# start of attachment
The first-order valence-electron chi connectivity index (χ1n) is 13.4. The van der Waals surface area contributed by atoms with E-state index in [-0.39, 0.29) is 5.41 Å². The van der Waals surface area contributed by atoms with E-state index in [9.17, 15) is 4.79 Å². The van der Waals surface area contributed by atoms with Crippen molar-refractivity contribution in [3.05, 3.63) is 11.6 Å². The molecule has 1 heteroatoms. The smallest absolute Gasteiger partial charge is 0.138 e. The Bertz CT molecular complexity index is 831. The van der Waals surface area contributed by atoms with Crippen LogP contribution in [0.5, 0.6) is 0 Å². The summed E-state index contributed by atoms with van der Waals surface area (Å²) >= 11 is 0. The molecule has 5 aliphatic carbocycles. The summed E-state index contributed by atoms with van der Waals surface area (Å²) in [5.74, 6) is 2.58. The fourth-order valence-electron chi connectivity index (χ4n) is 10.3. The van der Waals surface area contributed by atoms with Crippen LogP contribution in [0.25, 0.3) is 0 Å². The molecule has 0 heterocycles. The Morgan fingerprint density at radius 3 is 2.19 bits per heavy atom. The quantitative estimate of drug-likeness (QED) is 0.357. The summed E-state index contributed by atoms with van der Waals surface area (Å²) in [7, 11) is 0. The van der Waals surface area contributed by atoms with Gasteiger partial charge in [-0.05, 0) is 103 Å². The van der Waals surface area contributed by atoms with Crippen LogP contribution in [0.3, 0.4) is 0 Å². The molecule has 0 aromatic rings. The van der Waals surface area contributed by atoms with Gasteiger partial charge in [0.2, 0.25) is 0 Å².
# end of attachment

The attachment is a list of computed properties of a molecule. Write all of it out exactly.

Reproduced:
The first-order valence-electron chi connectivity index (χ1n) is 13.4. The van der Waals surface area contributed by atoms with E-state index in [-0.39, 0.29) is 5.41 Å². The van der Waals surface area contributed by atoms with E-state index in [9.17, 15) is 4.79 Å². The van der Waals surface area contributed by atoms with Crippen molar-refractivity contribution in [3.05, 3.63) is 11.6 Å². The molecule has 1 heteroatoms. The smallest absolute Gasteiger partial charge is 0.138 e. The Bertz CT molecular complexity index is 831. The van der Waals surface area contributed by atoms with Crippen LogP contribution in [0.5, 0.6) is 0 Å². The summed E-state index contributed by atoms with van der Waals surface area (Å²) >= 11 is 0. The molecule has 5 aliphatic carbocycles. The summed E-state index contributed by atoms with van der Waals surface area (Å²) in [5.74, 6) is 2.58. The fourth-order valence-electron chi connectivity index (χ4n) is 10.3. The van der Waals surface area contributed by atoms with Crippen LogP contribution in [0.25, 0.3) is 0 Å². The molecule has 0 heterocycles. The Morgan fingerprint density at radius 3 is 2.19 bits per heavy atom. The quantitative estimate of drug-likeness (QED) is 0.357. The summed E-state index contributed by atoms with van der Waals surface area (Å²) in [7, 11) is 0. The van der Waals surface area contributed by atoms with Gasteiger partial charge in [-0.05, 0) is 103 Å². The van der Waals surface area contributed by atoms with Crippen LogP contribution in [0.3, 0.4) is 0 Å². The molecule has 0 aromatic rings. The van der Waals surface area contributed by atoms with Gasteiger partial charge in [0.2, 0.25) is 0 Å².